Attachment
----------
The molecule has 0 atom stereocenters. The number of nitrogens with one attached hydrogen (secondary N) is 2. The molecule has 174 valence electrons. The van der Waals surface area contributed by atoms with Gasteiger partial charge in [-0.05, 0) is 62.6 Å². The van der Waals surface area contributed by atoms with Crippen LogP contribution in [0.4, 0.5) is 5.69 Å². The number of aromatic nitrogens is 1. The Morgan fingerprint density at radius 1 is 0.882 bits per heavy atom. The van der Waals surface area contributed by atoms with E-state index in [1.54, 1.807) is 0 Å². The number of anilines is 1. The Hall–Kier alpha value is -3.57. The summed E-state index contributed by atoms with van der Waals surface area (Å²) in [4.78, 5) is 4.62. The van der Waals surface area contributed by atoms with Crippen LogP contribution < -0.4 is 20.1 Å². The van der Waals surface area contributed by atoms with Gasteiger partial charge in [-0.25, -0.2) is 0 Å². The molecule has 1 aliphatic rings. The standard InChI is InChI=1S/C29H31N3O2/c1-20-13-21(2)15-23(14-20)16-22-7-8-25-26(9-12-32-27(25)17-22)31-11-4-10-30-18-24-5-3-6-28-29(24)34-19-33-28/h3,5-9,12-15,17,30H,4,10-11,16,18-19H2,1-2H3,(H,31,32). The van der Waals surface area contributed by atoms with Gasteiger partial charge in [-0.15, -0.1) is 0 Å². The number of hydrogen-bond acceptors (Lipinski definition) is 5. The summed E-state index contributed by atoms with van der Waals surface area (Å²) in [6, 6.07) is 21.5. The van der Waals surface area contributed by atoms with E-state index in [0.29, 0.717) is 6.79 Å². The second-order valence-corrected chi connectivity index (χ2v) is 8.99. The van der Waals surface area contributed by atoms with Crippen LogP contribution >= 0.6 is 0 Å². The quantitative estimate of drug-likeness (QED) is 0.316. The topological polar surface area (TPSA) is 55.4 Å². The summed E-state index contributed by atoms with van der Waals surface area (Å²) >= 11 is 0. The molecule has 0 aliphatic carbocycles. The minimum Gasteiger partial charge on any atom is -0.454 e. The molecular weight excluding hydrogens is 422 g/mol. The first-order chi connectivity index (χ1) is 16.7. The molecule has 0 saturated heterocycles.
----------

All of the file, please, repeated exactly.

The molecule has 0 atom stereocenters. The number of nitrogens with one attached hydrogen (secondary N) is 2. The molecule has 174 valence electrons. The van der Waals surface area contributed by atoms with Gasteiger partial charge in [-0.05, 0) is 62.6 Å². The van der Waals surface area contributed by atoms with Crippen LogP contribution in [0.4, 0.5) is 5.69 Å². The number of aromatic nitrogens is 1. The Morgan fingerprint density at radius 1 is 0.882 bits per heavy atom. The van der Waals surface area contributed by atoms with E-state index in [1.54, 1.807) is 0 Å². The number of anilines is 1. The Hall–Kier alpha value is -3.57. The summed E-state index contributed by atoms with van der Waals surface area (Å²) in [4.78, 5) is 4.62. The van der Waals surface area contributed by atoms with Crippen LogP contribution < -0.4 is 20.1 Å². The van der Waals surface area contributed by atoms with Gasteiger partial charge in [-0.25, -0.2) is 0 Å². The molecule has 1 aliphatic rings. The standard InChI is InChI=1S/C29H31N3O2/c1-20-13-21(2)15-23(14-20)16-22-7-8-25-26(9-12-32-27(25)17-22)31-11-4-10-30-18-24-5-3-6-28-29(24)34-19-33-28/h3,5-9,12-15,17,30H,4,10-11,16,18-19H2,1-2H3,(H,31,32). The van der Waals surface area contributed by atoms with Gasteiger partial charge in [-0.15, -0.1) is 0 Å². The number of hydrogen-bond acceptors (Lipinski definition) is 5. The summed E-state index contributed by atoms with van der Waals surface area (Å²) in [6, 6.07) is 21.5. The van der Waals surface area contributed by atoms with E-state index in [0.29, 0.717) is 6.79 Å². The second-order valence-corrected chi connectivity index (χ2v) is 8.99. The van der Waals surface area contributed by atoms with Crippen LogP contribution >= 0.6 is 0 Å². The quantitative estimate of drug-likeness (QED) is 0.316. The topological polar surface area (TPSA) is 55.4 Å². The summed E-state index contributed by atoms with van der Waals surface area (Å²) >= 11 is 0. The molecule has 0 aliphatic carbocycles. The minimum Gasteiger partial charge on any atom is -0.454 e. The molecular weight excluding hydrogens is 422 g/mol. The first-order chi connectivity index (χ1) is 16.7. The molecule has 0 saturated heterocycles.